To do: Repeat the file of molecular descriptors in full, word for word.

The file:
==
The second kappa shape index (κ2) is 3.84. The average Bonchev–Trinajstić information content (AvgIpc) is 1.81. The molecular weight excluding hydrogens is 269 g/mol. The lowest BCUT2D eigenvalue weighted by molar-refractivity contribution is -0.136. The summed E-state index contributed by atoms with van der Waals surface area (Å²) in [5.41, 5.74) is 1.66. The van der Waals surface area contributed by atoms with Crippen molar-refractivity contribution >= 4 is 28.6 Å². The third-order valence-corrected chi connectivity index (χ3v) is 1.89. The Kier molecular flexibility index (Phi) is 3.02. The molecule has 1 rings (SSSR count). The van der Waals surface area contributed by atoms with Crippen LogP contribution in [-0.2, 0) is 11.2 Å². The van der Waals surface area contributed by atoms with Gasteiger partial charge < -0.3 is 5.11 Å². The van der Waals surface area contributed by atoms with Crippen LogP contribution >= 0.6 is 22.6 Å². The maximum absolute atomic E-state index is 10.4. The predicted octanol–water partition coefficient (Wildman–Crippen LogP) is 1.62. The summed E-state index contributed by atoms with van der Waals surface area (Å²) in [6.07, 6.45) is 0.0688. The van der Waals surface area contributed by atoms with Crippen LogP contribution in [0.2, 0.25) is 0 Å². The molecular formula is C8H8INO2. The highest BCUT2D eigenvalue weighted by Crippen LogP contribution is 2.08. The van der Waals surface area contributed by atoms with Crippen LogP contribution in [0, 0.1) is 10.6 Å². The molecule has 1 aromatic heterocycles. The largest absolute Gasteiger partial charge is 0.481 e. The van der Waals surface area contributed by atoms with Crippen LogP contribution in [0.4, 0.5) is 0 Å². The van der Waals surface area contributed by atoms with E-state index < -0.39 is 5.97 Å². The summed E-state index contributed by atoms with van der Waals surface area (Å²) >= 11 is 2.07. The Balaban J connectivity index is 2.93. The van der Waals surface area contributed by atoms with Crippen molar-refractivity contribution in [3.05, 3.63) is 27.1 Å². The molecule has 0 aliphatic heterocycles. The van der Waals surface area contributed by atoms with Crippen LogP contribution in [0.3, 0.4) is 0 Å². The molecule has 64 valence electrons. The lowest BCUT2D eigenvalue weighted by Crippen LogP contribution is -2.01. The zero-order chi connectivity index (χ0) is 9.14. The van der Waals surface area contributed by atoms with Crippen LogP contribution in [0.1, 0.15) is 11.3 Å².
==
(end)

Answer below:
The second kappa shape index (κ2) is 3.84. The average Bonchev–Trinajstić information content (AvgIpc) is 1.81. The molecular weight excluding hydrogens is 269 g/mol. The lowest BCUT2D eigenvalue weighted by molar-refractivity contribution is -0.136. The summed E-state index contributed by atoms with van der Waals surface area (Å²) in [5.41, 5.74) is 1.66. The van der Waals surface area contributed by atoms with Crippen molar-refractivity contribution >= 4 is 28.6 Å². The third-order valence-corrected chi connectivity index (χ3v) is 1.89. The Kier molecular flexibility index (Phi) is 3.02. The molecule has 1 rings (SSSR count). The van der Waals surface area contributed by atoms with Crippen LogP contribution in [-0.2, 0) is 11.2 Å². The van der Waals surface area contributed by atoms with Gasteiger partial charge < -0.3 is 5.11 Å². The van der Waals surface area contributed by atoms with Crippen LogP contribution >= 0.6 is 22.6 Å². The maximum absolute atomic E-state index is 10.4. The predicted octanol–water partition coefficient (Wildman–Crippen LogP) is 1.62. The summed E-state index contributed by atoms with van der Waals surface area (Å²) in [6.07, 6.45) is 0.0688. The van der Waals surface area contributed by atoms with Crippen LogP contribution in [0.2, 0.25) is 0 Å². The molecular formula is C8H8INO2. The highest BCUT2D eigenvalue weighted by Crippen LogP contribution is 2.08. The van der Waals surface area contributed by atoms with Crippen LogP contribution in [0, 0.1) is 10.6 Å². The molecule has 1 aromatic heterocycles. The largest absolute Gasteiger partial charge is 0.481 e. The van der Waals surface area contributed by atoms with Crippen LogP contribution in [0.4, 0.5) is 0 Å². The van der Waals surface area contributed by atoms with E-state index < -0.39 is 5.97 Å². The summed E-state index contributed by atoms with van der Waals surface area (Å²) >= 11 is 2.07. The Balaban J connectivity index is 2.93. The van der Waals surface area contributed by atoms with Crippen molar-refractivity contribution in [3.05, 3.63) is 27.1 Å². The molecule has 0 aliphatic heterocycles. The van der Waals surface area contributed by atoms with Crippen LogP contribution in [0.3, 0.4) is 0 Å². The molecule has 64 valence electrons. The lowest BCUT2D eigenvalue weighted by Crippen LogP contribution is -2.01. The zero-order chi connectivity index (χ0) is 9.14. The van der Waals surface area contributed by atoms with Crippen LogP contribution in [0.1, 0.15) is 11.3 Å².